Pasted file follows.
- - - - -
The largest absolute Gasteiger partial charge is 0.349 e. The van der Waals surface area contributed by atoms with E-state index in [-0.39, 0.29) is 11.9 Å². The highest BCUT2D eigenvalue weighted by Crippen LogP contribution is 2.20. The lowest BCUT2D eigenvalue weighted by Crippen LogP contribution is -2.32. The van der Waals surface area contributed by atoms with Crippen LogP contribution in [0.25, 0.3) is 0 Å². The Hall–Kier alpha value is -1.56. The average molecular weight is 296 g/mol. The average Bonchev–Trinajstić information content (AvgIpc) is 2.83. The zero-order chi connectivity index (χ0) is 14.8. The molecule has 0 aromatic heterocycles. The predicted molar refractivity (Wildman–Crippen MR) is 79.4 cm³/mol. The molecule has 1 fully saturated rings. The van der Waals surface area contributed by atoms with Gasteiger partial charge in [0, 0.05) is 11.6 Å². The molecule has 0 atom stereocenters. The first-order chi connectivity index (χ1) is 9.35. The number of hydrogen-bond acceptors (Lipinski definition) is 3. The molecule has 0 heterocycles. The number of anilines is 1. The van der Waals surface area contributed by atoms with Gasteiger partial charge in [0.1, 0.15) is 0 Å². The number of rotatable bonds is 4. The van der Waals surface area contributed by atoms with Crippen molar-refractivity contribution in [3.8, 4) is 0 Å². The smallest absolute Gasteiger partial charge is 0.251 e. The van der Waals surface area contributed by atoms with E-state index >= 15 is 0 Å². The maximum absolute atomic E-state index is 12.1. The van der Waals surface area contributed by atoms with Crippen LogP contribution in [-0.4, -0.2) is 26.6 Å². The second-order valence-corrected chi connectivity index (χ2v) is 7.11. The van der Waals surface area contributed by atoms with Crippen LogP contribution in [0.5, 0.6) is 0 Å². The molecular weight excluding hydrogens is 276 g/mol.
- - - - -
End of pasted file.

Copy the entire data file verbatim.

The largest absolute Gasteiger partial charge is 0.349 e. The van der Waals surface area contributed by atoms with E-state index in [-0.39, 0.29) is 11.9 Å². The highest BCUT2D eigenvalue weighted by Crippen LogP contribution is 2.20. The lowest BCUT2D eigenvalue weighted by Crippen LogP contribution is -2.32. The van der Waals surface area contributed by atoms with Crippen LogP contribution in [0.25, 0.3) is 0 Å². The Hall–Kier alpha value is -1.56. The average molecular weight is 296 g/mol. The average Bonchev–Trinajstić information content (AvgIpc) is 2.83. The zero-order chi connectivity index (χ0) is 14.8. The molecule has 0 aromatic heterocycles. The predicted molar refractivity (Wildman–Crippen MR) is 79.4 cm³/mol. The molecule has 1 fully saturated rings. The van der Waals surface area contributed by atoms with Gasteiger partial charge in [0, 0.05) is 11.6 Å². The molecule has 0 atom stereocenters. The first-order chi connectivity index (χ1) is 9.35. The number of hydrogen-bond acceptors (Lipinski definition) is 3. The molecule has 0 heterocycles. The number of anilines is 1. The van der Waals surface area contributed by atoms with Gasteiger partial charge in [0.1, 0.15) is 0 Å². The number of rotatable bonds is 4. The van der Waals surface area contributed by atoms with Crippen molar-refractivity contribution in [3.8, 4) is 0 Å². The smallest absolute Gasteiger partial charge is 0.251 e. The van der Waals surface area contributed by atoms with E-state index >= 15 is 0 Å². The maximum absolute atomic E-state index is 12.1. The van der Waals surface area contributed by atoms with Crippen LogP contribution in [-0.4, -0.2) is 26.6 Å². The second-order valence-corrected chi connectivity index (χ2v) is 7.11. The van der Waals surface area contributed by atoms with Crippen LogP contribution in [0.5, 0.6) is 0 Å². The molecular weight excluding hydrogens is 276 g/mol.